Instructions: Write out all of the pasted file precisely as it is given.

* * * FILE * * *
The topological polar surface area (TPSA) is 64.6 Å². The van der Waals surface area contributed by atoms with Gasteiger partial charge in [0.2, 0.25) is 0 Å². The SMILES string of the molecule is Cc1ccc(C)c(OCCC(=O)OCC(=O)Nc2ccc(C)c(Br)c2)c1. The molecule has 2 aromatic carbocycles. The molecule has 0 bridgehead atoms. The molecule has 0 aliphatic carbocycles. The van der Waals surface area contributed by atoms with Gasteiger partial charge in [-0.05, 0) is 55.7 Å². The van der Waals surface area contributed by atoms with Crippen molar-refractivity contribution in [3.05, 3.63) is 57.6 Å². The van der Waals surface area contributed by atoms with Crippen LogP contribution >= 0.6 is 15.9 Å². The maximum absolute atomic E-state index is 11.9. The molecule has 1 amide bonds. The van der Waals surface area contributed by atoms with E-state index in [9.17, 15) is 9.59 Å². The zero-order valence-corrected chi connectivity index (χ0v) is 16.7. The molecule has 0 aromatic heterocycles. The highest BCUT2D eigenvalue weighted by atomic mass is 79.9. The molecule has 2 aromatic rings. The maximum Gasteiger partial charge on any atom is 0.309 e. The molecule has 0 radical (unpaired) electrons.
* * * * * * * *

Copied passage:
The topological polar surface area (TPSA) is 64.6 Å². The van der Waals surface area contributed by atoms with Gasteiger partial charge in [0.2, 0.25) is 0 Å². The SMILES string of the molecule is Cc1ccc(C)c(OCCC(=O)OCC(=O)Nc2ccc(C)c(Br)c2)c1. The molecule has 2 aromatic carbocycles. The molecule has 0 bridgehead atoms. The molecule has 0 aliphatic carbocycles. The van der Waals surface area contributed by atoms with Gasteiger partial charge in [-0.05, 0) is 55.7 Å². The van der Waals surface area contributed by atoms with Crippen molar-refractivity contribution in [3.05, 3.63) is 57.6 Å². The van der Waals surface area contributed by atoms with Crippen LogP contribution >= 0.6 is 15.9 Å². The maximum absolute atomic E-state index is 11.9. The molecule has 1 amide bonds. The van der Waals surface area contributed by atoms with E-state index in [9.17, 15) is 9.59 Å². The zero-order valence-corrected chi connectivity index (χ0v) is 16.7. The molecule has 0 aromatic heterocycles. The highest BCUT2D eigenvalue weighted by atomic mass is 79.9. The molecule has 2 aromatic rings. The maximum Gasteiger partial charge on any atom is 0.309 e. The molecule has 0 radical (unpaired) electrons.